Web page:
- Poorly controlled asthma may be due to poor inhaler technique. Check that the appliance is appropriate for the patient. MDI inhalers require less respiratory effort (but better co-ordination unless used with a spacer) than DPI inhalers, which need fast inhalation. Useful information can be obtained from spirometry with reversibility and peak flow diary for up to 4 weeks along with baseline bloods and CXR in the last year. If there is a suspicion of Occupational asthma, request serial peak flows on 3 consecutive days at work and also on 3 periods way from work, each for 3 consecutive days.
- Breathlessness: consider cardiac, haematological, thyroid and other non-respiratory causes. Ideally check ECG, CXR, spirometry and blood tests, O2 SATS and NTproBNP before considering referral.
- Sputum culture and sensitivity should be obtained for patients with productive coughs to accompany referrals as part of the routine suggested investigations on PRESS portal i.e. CXR, spirometry, O2 SATS, FBC, U+Es.
- Refer to secondary care the following findings which can cause uncertainty:
- Restrictive disease found on spirometry.
- A new diagnosis of bronchiectasis or known bronchiectasis with new symptoms or new concern. In particular isolation of pseudomonas in sputum culture should always result in referral
- Pulmonary nodules <3cm have multiple causes.
- Incidental finding of pulmonary hypertension can be referred to the Pulmonary Vascular Disease clinic. Refer unexplained or disproportionate pulmonary hypertension. Severe COPD will always be associated with some pulmonary hypertension. Left sided heart disease (especially mitral valve disease) will also cause secondary pulmonary hypertension. In all these cases treatment is of the primary cause and there is no need for further investigation or treatment of the pulmonary hypertension itself.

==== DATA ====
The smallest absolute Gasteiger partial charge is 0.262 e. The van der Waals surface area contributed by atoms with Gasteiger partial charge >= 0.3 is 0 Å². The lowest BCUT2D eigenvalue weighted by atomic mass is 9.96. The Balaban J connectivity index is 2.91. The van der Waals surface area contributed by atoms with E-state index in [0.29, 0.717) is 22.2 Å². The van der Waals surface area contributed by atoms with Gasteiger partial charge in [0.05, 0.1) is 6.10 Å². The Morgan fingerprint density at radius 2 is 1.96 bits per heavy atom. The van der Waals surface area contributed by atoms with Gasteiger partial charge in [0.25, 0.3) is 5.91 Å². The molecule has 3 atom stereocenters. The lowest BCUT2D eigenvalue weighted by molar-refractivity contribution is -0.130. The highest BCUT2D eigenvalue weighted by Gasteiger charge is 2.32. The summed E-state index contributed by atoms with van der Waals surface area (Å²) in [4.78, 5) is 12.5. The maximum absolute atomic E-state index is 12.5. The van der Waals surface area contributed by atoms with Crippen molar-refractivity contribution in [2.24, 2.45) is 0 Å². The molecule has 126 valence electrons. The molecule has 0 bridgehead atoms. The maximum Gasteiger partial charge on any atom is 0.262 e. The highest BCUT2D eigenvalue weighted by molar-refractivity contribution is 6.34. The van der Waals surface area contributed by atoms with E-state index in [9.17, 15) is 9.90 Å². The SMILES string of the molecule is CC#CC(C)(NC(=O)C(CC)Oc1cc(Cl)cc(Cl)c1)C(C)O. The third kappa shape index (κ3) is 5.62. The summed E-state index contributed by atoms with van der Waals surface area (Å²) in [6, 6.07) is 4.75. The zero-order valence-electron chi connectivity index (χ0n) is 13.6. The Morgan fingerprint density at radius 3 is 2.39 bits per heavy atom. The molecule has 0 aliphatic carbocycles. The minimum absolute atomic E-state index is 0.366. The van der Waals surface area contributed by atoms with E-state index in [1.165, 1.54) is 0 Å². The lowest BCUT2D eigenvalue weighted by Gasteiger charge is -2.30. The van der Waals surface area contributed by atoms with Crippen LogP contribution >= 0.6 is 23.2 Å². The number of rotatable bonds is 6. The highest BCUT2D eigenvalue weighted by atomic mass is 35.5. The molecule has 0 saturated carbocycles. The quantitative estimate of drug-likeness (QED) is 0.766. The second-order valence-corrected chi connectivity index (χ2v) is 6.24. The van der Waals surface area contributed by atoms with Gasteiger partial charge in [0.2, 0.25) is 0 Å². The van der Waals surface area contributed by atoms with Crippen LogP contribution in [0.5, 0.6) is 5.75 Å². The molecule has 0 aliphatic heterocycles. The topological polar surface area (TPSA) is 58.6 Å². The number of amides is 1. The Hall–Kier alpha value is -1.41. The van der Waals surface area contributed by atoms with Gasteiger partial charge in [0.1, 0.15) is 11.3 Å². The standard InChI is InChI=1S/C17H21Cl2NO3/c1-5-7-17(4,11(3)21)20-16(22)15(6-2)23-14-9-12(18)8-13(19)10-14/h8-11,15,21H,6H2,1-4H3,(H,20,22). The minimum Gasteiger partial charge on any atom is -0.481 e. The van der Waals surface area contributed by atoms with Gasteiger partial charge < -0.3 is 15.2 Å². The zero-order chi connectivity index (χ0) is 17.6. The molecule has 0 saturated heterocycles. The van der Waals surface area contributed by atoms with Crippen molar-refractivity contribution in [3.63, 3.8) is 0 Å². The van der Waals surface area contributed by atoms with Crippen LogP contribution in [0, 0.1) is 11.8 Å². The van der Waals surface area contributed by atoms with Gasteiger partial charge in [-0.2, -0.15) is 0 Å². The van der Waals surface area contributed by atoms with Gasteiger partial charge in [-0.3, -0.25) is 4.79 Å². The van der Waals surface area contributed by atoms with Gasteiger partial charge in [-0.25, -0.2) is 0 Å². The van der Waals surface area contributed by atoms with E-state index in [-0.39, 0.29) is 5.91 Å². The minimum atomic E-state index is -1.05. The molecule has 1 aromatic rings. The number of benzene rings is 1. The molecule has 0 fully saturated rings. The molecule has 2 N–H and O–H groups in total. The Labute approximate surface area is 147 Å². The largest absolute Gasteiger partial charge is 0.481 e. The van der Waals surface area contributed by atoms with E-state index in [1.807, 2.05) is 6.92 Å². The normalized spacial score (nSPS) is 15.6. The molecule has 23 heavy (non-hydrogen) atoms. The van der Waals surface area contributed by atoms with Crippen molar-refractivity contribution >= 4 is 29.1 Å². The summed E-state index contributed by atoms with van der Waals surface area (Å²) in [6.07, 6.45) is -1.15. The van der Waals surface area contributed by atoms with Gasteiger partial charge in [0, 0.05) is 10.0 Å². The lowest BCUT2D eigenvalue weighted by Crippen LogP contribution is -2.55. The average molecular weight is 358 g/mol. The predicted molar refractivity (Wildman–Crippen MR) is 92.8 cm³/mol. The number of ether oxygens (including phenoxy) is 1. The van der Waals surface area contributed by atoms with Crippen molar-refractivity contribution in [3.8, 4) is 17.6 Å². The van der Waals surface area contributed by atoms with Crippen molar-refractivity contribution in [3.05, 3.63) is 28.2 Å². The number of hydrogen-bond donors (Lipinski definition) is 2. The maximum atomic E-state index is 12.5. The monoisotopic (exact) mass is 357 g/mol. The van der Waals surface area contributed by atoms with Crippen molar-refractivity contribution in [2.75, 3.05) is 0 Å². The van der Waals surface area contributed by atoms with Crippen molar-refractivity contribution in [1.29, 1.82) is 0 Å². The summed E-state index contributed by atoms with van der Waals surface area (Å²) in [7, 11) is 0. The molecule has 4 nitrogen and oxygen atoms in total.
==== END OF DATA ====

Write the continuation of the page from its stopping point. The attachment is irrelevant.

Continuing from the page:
- ALWAYS CONSIDER RADIATION RISK WHEN REQUESTING CT SCANS
- Lifetime additional risk of fatal cancer per examination =
○ 1 in several million for CXR
○ 1 in 2000-2500 for CT scan.
- AIM FOR GOOD QUALITY CLINICAL INFO ON IMAGING REQUESTS
- This will improve the quality of the report you receive – to include more accurate advice on diagnosis & further management.
- For CT, the clinical information helps guide which CT imaging protocol is used. CT scans are done differently to investigate PE, parenchymal lung disease etc. The wrong type of CT study can lead to relevant pathology being missed.
- Give updated clinical info on requests for follow-up imaging – changes in symptoms/signs etc are much more useful than “Test as req by Radiology” etc
- Radiology suggestions re possible follow-up tests are not compulsory – use your knowledge of the patient to determine whether they are justified
- FOLLOW-UP IMAGING IS NOT NEEDED IN THESE SCENARIOS :
- Patients <40 yrs with a single episode of pneumonia whose symptoms have resolved.
- bronchial wall thickening
- minor linear atelectasis
- long standing pleural thickening
- pleural plaques
- calcified granulomas
- IMAGING IN CHRONIC DRY COUGH
- Do not routinely request a chest CT scan in patients with chronic dry cough who have a normal CXR and physical examination.
- In the presence of a normal CXR, a non-smoker with a dry cough & no other symptoms is extremely unlikely to have malignancy (<0.05%).